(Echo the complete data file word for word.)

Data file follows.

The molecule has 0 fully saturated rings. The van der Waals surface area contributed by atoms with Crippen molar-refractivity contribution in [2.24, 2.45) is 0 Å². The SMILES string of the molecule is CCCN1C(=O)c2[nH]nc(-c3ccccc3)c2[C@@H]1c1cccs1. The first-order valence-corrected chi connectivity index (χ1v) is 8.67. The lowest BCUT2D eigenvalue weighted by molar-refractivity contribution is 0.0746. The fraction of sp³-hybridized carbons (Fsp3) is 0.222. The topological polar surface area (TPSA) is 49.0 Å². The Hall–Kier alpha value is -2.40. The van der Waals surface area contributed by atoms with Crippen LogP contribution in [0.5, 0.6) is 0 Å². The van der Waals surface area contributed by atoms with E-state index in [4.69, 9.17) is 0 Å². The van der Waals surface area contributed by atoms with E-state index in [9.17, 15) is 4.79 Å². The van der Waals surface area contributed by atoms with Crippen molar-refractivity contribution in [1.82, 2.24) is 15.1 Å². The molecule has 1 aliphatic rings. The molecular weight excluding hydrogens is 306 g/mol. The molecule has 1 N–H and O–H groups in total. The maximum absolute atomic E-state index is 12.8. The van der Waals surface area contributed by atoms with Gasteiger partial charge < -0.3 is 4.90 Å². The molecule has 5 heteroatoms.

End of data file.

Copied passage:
The molecule has 0 fully saturated rings. The van der Waals surface area contributed by atoms with Crippen molar-refractivity contribution in [2.24, 2.45) is 0 Å². The SMILES string of the molecule is CCCN1C(=O)c2[nH]nc(-c3ccccc3)c2[C@@H]1c1cccs1. The first-order valence-corrected chi connectivity index (χ1v) is 8.67. The lowest BCUT2D eigenvalue weighted by molar-refractivity contribution is 0.0746. The fraction of sp³-hybridized carbons (Fsp3) is 0.222. The topological polar surface area (TPSA) is 49.0 Å². The Hall–Kier alpha value is -2.40. The van der Waals surface area contributed by atoms with Crippen LogP contribution in [0.5, 0.6) is 0 Å². The van der Waals surface area contributed by atoms with E-state index in [4.69, 9.17) is 0 Å². The van der Waals surface area contributed by atoms with E-state index in [9.17, 15) is 4.79 Å². The van der Waals surface area contributed by atoms with Crippen molar-refractivity contribution in [1.82, 2.24) is 15.1 Å². The molecule has 1 aliphatic rings. The molecular weight excluding hydrogens is 306 g/mol. The molecule has 1 N–H and O–H groups in total. The maximum absolute atomic E-state index is 12.8. The van der Waals surface area contributed by atoms with Gasteiger partial charge < -0.3 is 4.90 Å². The molecule has 5 heteroatoms.